MCCAIN (7/21/05): We all know why Karl Rove spoke to the reporters, because—at least we know this, that he believed Wilson was putting out false information concerning whether Dick Cheney sent him to Africa, which he didn’t; whether there was actually contacts between Saddam Hussein’s regime and Niger on yellowcake, which the British still maintain that there was; and several other subjects that were just simply, according to a study by our Intelligence Committee, were false, statements that Ambassador Wilson made. And so it’s understandable why Rove would say to a reporter, “Hey, look, the Vice President did not send Wilson to Niger, it was done at the request of his wife, etcetera etcetera.”
No, that wasn’t exactly true. But so what? Chris Matthews ignored it. But uh-oh! Later, Straight-Talk recited again—and this time, Matthews piped up. (We think this was the first time we’ve seen anyone challenged about this standard misstatement.) And go ahead—enjoy the weasel words Straight-Talk employed when his host unexpectedly spoke:
MCCAIN: As we said earlier in our conversation, [Rove] was trying to refute allegations that Ambassador Wilson made that turned out to be not true. And he knew they were not true—well, I’m talking about Karl Rove knew they were not true. Because the Vice President did not send Ambassador Wilson to Niger—

MATTHEWS: No, but he raised the question to the CIA—

MCCAIN: —and Ambassador Wilson said that the Vice President did. He did—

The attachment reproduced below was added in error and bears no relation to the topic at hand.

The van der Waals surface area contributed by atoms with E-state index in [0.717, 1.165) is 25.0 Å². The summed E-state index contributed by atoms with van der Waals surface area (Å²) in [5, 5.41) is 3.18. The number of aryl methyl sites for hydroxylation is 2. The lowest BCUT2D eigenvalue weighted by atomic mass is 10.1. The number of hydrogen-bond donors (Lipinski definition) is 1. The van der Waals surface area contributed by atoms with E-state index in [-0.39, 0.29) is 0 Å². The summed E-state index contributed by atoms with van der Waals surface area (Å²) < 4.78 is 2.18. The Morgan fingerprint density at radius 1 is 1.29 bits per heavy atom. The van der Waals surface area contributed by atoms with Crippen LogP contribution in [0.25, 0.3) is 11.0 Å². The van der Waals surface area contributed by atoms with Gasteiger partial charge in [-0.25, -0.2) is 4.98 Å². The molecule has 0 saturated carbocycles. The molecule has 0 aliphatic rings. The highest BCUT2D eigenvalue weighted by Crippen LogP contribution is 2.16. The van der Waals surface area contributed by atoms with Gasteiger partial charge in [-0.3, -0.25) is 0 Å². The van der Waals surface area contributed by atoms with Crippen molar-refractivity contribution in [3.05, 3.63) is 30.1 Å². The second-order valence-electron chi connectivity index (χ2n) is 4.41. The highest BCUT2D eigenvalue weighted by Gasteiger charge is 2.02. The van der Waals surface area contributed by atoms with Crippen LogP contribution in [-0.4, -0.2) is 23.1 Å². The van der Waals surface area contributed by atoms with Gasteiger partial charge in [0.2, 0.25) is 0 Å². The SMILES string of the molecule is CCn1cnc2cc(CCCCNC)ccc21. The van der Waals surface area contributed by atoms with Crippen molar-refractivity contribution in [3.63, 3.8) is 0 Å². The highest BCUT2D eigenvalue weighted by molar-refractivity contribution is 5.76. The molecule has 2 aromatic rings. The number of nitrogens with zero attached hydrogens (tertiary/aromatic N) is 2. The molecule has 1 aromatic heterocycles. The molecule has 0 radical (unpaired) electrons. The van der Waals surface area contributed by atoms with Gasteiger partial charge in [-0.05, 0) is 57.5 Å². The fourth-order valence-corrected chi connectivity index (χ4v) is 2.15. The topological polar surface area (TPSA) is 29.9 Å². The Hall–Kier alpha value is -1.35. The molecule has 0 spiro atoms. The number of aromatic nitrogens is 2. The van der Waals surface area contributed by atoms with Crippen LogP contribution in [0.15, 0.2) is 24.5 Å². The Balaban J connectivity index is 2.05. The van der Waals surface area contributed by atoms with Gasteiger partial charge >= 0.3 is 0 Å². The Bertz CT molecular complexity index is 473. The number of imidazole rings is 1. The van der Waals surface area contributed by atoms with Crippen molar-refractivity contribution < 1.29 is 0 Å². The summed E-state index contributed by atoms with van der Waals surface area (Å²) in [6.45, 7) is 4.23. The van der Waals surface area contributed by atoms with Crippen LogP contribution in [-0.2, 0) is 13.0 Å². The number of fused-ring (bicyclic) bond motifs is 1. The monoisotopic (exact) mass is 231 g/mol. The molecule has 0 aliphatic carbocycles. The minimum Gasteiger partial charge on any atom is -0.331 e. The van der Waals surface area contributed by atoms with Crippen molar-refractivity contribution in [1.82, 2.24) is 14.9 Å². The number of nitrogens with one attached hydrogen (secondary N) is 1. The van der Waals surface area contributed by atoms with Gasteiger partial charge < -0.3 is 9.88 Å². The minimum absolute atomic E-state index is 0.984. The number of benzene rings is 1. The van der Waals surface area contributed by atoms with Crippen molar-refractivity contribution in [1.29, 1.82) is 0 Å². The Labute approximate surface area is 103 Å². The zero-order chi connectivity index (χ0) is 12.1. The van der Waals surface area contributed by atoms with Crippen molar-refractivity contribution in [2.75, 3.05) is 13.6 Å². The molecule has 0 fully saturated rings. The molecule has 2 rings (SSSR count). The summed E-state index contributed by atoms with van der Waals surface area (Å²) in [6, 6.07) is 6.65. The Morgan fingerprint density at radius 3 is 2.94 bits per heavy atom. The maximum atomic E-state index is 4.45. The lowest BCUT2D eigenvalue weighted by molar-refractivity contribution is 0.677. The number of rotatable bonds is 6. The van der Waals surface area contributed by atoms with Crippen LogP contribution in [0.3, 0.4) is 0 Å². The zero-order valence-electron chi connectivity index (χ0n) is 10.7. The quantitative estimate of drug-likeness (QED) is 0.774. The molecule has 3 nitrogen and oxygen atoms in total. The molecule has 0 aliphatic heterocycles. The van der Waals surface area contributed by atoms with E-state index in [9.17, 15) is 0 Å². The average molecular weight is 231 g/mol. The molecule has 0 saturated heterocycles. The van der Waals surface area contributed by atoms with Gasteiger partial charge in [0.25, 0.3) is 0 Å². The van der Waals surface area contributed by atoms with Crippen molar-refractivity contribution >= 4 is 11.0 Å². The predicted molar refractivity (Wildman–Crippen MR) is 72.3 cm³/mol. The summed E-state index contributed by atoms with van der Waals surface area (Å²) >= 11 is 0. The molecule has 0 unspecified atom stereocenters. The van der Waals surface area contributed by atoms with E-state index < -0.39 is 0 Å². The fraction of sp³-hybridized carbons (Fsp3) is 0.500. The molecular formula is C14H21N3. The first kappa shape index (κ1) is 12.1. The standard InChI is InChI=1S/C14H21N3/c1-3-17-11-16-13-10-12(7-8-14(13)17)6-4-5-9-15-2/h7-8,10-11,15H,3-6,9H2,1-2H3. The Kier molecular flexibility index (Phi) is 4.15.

MATTHEWS: But he did raise the question. The CIA sent somebody down to check on it.

MCCAIN: —say that.

MATTHEWS: Nobody ever said that he authorized the trip. They said—I thought Wilson’s argument was that the Vice President raised this question about the purchase of uranium ore from the government of Niger and the CIA subsequently sent him down to check it out.

MCCAIN: My understanding is—my understanding is that Wilson intimated that it was the Vice President that sent him.

How’s that for good old-fashioned straight talk? McCain’s “understanding” was that Wilson “intimated” that Dick Cheney sent him! On Monday, Jon Meacham used a similar weasel-word, and even old Imus had stepped up and challenged (see THE DAILY HOWLER, 7/19/05). But Matthews knew he had gone far enough. Just like that, he changed the subject, letting Straight-Talk discuss Wedding Crashers. “Let me ask you, did you like your role in that movie?” the slick host now cleverly said.

Let’s face it, readers. Everyone knows how totally honest Senator Straight-Talk actually is. And that’s why certain Hardball viewers may have found his weasel-words surprising! “My understanding is that Wilson intimated that it was the Vice President?” Does Straight-Talk ever get off his ass and read the columns on which he opines? Before he went on cable TV to express his “understanding” about what Wilson “intimated,” did he ever consider finding out what Wilson had actually said?

Matthews knew to move right on. He knew he’d already said too much. But here at THE HOWLER, we weren’t surprised by what Straight-Talk had said. On Wednesday morning, we marveled when Straight-Talk appeared on Imus. Weird! On that occasion, neither he nor David Brooks could imagine what Rove even might have done wrong! As fiery liberals overstate the things they know about this case, we were struck by the equal-but-opposite panders thrown at poor Imus this day.

TOMORROW: McCain and Brooks can’t imagine.

THE REQUISITE PANDER: Weird! “Straight” talked trash about what Wilson said—but he didn’t seem to have done any homework! And yes, this was odd, because everyone knows how ethical the great solon is. Earlier, in a requisite pander, Matthews remembered to mention it:

MATTHEWS: You are known to have a higher ethical standard than most politicians.

MCCAIN: I hope.

MATTHEWS: That’s a fact. I want to know what your ethical standard is here...

“I hope,” the solon modestly said. But we wonder about the ethical standard that lets you vent on a major topic without even doing elementary homework. Is it time for a solon to get off his ass and begin to walk the straight walk?